Content warning: This story details an alleged assault.
Boston Bruins forward Milan Lucic is scheduled to be arraigned in a Massachusetts court on Tuesday on a charge of assault and battery against a family member. The arraignment is scheduled to take place in Boston Municipal Court.
Lucic, 35, was arrested by Boston Police in the early morning hours of Nov. 18 after a domestic incident. Sources told Daily Faceoff that a 911 call was made on Friday night saying that Lucic attempted to choke his wife, Brittany, after a verbal argument allegedly turned physical.
According to a copy of the police report, which was obtained by the Boston Globe, Lucic allegedly pulled his wife’s hair and police “observed redness on the victim’s chest area.”
“She stated that she attempted to walk away from her husband and stated that her husband grabbed her by the hair and pulled her backwards,” police wrote in the report, according to the Globe. “She stated that in doing so, the suspect stated to her that she was not going anywhere.”
Police also wrote that Lucic appeared to be intoxicated when he answered the door and stated “nothing happened” and provided no explanation for the incident.
When told that he was going to be arrested for domestic violence, officers observed a broken lamp on the nightstand and what appeared to be shards of broken glass on the floor, while escorting him to his bedroom to get clothing.
When Boston Police asked Lucic’s wife whether Lucic attempted to strangle her, “she stated he did not,” according to the Globe. Sources said it was the Boston District Attorney’s office who decided to press charges in this case, based on the evidence provided by police.
Sources also said Lucic’s children were hosting a sleepover at their downtown condo that night with friends over. According to the police report, the argument allegedly began over a missing cell phone.
“Operations relayed to the responding officers that the reporting party/victim called and stated that her husband attempted to choke her,” police wrote, according to the Globe. “The victim stated that her husband could not locate his cellphone after returning to their apartment after a night out. She stated that the suspect began yelling at her, demanding his phone back, believing she had hidden the phone. She stated that she did not have the phone or know where it was.”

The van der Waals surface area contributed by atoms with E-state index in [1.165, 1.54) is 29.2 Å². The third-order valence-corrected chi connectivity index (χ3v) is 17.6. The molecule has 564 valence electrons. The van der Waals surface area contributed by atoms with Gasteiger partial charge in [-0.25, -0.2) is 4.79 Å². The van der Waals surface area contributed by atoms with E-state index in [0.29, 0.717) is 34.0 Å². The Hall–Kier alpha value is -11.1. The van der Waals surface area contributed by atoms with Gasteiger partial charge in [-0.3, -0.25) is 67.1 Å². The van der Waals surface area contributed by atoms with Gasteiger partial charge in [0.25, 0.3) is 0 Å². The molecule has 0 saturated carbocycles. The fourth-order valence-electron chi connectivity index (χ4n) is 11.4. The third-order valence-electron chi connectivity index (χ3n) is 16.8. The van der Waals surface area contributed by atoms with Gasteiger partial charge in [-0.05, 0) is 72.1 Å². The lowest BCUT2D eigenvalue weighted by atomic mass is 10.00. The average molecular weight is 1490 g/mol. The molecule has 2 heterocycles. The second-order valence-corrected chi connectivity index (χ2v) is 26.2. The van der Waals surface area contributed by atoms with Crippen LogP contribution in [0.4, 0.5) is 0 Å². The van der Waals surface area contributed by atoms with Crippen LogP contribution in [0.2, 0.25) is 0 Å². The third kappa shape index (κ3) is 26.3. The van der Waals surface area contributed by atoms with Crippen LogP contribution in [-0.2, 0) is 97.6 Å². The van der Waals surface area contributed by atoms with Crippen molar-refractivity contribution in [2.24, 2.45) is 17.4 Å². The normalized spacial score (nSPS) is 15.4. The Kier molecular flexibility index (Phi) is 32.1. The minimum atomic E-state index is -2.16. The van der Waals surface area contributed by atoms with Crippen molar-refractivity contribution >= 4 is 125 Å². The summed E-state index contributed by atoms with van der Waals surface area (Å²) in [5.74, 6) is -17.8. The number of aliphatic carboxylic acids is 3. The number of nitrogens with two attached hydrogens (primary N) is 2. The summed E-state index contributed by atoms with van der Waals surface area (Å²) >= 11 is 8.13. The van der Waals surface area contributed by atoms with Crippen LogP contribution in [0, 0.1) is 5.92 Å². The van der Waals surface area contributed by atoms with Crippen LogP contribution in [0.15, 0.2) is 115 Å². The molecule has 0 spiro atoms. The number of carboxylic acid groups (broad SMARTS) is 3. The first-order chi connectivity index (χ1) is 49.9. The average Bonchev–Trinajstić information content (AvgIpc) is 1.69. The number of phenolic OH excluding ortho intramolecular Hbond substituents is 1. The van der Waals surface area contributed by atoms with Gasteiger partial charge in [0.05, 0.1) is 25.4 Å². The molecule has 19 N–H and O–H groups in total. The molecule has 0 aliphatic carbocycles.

The Bruins announced on Saturday that Lucic was taking an “indefinite leave of absence” from the team after what it only described as an “incident.”
“Milan is taking an indefinite leave of absence from the team,” the team said in a statement Saturday. “The organization takes these matters very seriously and will work with the Lucic family to provide any support and assistance they may need. We will have no further comment at this time.”
Lucic signed a one-year, $1M deal to return for a second tour of duty with the Bruins on July 1. He could earn an additional $500K in performance-based bonuses.
Lucic had only played four games this season, most recently missing additional time after blocking a shot, and coach Jim Montgomery said on Friday a few hours before the incident that his rehab process was slow.
At an arraignment in Massachusetts, the defendant is informed of the charges against them, then enters a plea, and the judge may choose whether to set bail or not.
The NHL has not yet weighed in on Lucic’s leave of absence or the charges pending against him.